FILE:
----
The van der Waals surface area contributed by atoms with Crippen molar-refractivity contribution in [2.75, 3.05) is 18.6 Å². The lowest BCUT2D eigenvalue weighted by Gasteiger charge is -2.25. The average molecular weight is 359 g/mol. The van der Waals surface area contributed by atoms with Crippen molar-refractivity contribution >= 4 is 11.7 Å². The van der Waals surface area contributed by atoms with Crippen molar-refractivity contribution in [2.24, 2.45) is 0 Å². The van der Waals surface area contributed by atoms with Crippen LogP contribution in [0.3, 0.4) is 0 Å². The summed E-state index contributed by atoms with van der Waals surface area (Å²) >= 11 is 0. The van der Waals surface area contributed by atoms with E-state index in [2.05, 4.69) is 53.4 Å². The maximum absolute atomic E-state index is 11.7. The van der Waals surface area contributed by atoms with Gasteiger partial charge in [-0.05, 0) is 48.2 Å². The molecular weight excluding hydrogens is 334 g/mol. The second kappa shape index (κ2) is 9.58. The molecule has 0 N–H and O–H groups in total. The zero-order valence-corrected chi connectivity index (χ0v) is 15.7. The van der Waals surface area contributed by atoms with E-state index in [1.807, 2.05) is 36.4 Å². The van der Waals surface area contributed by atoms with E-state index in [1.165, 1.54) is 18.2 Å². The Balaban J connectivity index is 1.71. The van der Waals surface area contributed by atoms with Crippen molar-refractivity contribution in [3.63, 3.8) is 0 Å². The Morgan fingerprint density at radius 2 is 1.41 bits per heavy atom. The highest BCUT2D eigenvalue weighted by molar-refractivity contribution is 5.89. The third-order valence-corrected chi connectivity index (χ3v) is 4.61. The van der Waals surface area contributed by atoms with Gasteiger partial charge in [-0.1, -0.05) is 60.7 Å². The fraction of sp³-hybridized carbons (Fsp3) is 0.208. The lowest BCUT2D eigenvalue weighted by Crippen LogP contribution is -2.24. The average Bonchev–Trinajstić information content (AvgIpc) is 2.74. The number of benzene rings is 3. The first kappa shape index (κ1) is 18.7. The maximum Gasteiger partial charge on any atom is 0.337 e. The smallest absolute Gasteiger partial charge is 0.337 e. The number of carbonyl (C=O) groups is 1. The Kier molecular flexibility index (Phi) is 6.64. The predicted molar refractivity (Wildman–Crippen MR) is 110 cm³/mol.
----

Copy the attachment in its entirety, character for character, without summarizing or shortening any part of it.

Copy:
The van der Waals surface area contributed by atoms with Crippen molar-refractivity contribution in [2.75, 3.05) is 18.6 Å². The lowest BCUT2D eigenvalue weighted by Gasteiger charge is -2.25. The average molecular weight is 359 g/mol. The van der Waals surface area contributed by atoms with Crippen molar-refractivity contribution >= 4 is 11.7 Å². The van der Waals surface area contributed by atoms with Crippen molar-refractivity contribution in [2.24, 2.45) is 0 Å². The van der Waals surface area contributed by atoms with Crippen LogP contribution in [0.3, 0.4) is 0 Å². The summed E-state index contributed by atoms with van der Waals surface area (Å²) >= 11 is 0. The van der Waals surface area contributed by atoms with E-state index in [2.05, 4.69) is 53.4 Å². The maximum absolute atomic E-state index is 11.7. The van der Waals surface area contributed by atoms with Gasteiger partial charge in [-0.05, 0) is 48.2 Å². The molecular weight excluding hydrogens is 334 g/mol. The second kappa shape index (κ2) is 9.58. The molecule has 0 N–H and O–H groups in total. The zero-order valence-corrected chi connectivity index (χ0v) is 15.7. The van der Waals surface area contributed by atoms with E-state index in [1.807, 2.05) is 36.4 Å². The van der Waals surface area contributed by atoms with E-state index in [1.165, 1.54) is 18.2 Å². The Balaban J connectivity index is 1.71. The van der Waals surface area contributed by atoms with Crippen molar-refractivity contribution in [3.63, 3.8) is 0 Å². The Morgan fingerprint density at radius 2 is 1.41 bits per heavy atom. The highest BCUT2D eigenvalue weighted by molar-refractivity contribution is 5.89. The third-order valence-corrected chi connectivity index (χ3v) is 4.61. The van der Waals surface area contributed by atoms with Gasteiger partial charge in [-0.1, -0.05) is 60.7 Å². The fraction of sp³-hybridized carbons (Fsp3) is 0.208. The lowest BCUT2D eigenvalue weighted by Crippen LogP contribution is -2.24. The average Bonchev–Trinajstić information content (AvgIpc) is 2.74. The number of benzene rings is 3. The first kappa shape index (κ1) is 18.7. The maximum Gasteiger partial charge on any atom is 0.337 e. The smallest absolute Gasteiger partial charge is 0.337 e. The number of carbonyl (C=O) groups is 1. The Kier molecular flexibility index (Phi) is 6.64. The predicted molar refractivity (Wildman–Crippen MR) is 110 cm³/mol.